SANTA ANA — John and Michelle Richert spent the last 4 1/2 months in Kuwait, and they were terrified.
In a country they had considered home, the Richerts made a fragile fortress out of a second-floor apartment by covering the windows with blankets and sealing the doors with towels to block noise. They had heard too often about fellow Westerners dragged into the streets by Iraqi soldiers.
"Try to imagine keeping a burglar out of your apartment 24 hours a day," said Michelle Richert on Friday. "And if that burglar gets in, he's the one who would take you to jail. You don't sleep. You don't know what to do. You can't even cook because the smell would give you away."
The Richerts, both 31, will be spending Christmas with their families in Orange County, but they say they can't stop thinking about their friends, their home and the American troops on the line in the desert.
The Richerts flew out of Kuwait on Dec. 9 after Iraqi President Saddam Hussein decided to release the hostages.
Pale and tired-looking, the Richerts told reporters at a news conference organized by Rep. William E. Dannemeyer (R-Fullerton) on Friday they believe sanctions will not stop Hussein's brutality in the Middle East and force him to withdraw.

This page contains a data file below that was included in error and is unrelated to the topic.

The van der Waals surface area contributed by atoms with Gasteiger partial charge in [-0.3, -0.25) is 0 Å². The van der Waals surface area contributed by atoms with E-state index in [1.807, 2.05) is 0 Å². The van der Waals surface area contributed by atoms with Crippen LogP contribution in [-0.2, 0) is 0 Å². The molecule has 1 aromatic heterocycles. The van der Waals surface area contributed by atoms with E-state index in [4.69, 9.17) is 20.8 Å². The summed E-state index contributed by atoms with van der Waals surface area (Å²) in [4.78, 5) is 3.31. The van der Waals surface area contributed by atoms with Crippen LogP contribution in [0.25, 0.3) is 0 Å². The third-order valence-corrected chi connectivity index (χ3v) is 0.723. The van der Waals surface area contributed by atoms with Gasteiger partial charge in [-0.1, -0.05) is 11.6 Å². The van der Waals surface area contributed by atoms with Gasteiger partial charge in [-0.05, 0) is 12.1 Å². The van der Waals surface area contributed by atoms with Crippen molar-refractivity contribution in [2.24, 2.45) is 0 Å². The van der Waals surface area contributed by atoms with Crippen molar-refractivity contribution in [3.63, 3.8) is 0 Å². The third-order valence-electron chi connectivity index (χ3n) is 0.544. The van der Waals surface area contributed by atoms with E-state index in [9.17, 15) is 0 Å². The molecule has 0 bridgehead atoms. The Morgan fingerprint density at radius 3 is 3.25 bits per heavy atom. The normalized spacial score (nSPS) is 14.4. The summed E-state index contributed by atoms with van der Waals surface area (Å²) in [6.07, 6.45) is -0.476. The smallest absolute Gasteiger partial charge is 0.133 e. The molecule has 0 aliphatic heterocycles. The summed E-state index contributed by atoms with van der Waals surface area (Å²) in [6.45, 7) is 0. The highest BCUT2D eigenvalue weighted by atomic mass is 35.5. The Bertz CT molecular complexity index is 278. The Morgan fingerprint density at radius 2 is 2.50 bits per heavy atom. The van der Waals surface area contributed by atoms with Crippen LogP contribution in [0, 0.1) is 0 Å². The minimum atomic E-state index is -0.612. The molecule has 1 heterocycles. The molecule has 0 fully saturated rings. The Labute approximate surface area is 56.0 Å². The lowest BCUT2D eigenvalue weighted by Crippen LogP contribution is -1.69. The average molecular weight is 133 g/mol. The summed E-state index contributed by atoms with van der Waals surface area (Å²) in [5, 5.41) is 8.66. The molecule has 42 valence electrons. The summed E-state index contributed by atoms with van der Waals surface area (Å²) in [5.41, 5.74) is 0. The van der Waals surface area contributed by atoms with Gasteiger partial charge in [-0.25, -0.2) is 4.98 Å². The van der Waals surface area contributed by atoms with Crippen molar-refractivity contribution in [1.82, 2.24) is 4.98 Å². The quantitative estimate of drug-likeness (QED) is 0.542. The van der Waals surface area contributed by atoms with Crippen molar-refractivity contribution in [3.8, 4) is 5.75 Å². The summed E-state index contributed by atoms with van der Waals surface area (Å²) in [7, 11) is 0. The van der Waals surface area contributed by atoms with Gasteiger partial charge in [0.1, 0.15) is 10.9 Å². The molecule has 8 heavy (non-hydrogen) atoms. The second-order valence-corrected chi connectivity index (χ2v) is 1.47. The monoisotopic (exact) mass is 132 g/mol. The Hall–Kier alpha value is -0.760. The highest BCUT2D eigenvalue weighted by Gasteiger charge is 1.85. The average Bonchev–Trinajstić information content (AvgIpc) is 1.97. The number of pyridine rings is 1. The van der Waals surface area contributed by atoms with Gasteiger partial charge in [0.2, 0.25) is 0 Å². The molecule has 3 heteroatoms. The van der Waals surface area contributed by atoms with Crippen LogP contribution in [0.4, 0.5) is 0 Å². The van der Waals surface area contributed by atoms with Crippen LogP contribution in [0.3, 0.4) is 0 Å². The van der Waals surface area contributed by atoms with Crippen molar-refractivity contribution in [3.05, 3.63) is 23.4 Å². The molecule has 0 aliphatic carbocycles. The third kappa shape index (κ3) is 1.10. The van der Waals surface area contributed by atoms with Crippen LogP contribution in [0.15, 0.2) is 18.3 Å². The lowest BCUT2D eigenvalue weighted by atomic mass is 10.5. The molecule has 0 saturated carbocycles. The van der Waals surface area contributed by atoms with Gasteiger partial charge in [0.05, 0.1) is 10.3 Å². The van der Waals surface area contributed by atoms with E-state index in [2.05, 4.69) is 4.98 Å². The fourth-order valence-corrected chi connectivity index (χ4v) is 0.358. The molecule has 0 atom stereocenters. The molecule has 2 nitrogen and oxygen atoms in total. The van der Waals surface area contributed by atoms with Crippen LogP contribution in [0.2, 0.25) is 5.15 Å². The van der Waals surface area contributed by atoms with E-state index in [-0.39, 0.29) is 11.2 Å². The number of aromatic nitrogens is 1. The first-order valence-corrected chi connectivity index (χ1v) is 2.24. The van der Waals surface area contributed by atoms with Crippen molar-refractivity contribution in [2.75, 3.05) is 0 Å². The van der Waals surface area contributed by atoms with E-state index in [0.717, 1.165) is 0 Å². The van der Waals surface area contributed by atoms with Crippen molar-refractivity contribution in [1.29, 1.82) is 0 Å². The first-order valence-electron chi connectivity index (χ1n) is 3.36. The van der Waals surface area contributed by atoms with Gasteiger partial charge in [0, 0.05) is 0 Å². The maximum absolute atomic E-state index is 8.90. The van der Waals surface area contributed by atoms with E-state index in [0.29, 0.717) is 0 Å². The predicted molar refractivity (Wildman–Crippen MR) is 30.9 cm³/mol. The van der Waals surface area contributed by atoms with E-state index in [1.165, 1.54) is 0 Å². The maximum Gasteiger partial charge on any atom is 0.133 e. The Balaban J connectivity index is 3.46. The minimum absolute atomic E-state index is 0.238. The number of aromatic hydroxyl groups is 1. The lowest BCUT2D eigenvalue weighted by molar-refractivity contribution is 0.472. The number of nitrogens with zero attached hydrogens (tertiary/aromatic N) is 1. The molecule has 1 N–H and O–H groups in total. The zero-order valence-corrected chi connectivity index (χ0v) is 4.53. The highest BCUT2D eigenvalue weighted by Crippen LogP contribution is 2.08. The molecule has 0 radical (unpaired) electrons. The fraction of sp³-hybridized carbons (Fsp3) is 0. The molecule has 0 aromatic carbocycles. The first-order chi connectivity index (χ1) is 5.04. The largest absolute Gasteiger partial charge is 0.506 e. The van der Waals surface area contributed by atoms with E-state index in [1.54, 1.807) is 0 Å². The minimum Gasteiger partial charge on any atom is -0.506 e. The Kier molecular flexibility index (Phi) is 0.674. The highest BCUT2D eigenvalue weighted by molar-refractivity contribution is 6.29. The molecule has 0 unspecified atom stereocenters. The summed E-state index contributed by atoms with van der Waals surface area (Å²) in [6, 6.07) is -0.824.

"Our thoughts are with the (American) troops," Michelle Richert said. "But if there was ever a cause to fight, this is it. If Hussein is allowed to continue, he will research for nuclear weapons. And once he gets hold of them, he will use them."
The Richerts said that when Kuwait was first attacked Aug. 2, they were not afraid and did not immediately go into hiding, because they did not think they were in danger. But then, Iraqi troops began swarming their town, Abu Halifa, which is 15 miles outside Kuwait City.
John Richert, an engineer at the Santa Fe Co., said his employer offered to drive families through the desert to escape to Saudi Arabia, but they thought that the trip would be too dangerous. Instead, they hid in two apartment buildings, where other Westerners also found refuge. The Richerts spent their waking hours listening to a short-wave radio for news, watching videos and reading books.
Though safe at home now, the Richerts eventually want to return to Kuwait. "We would go back immediately, if we could," Michelle Richert said. "We want to help the people build back their homes."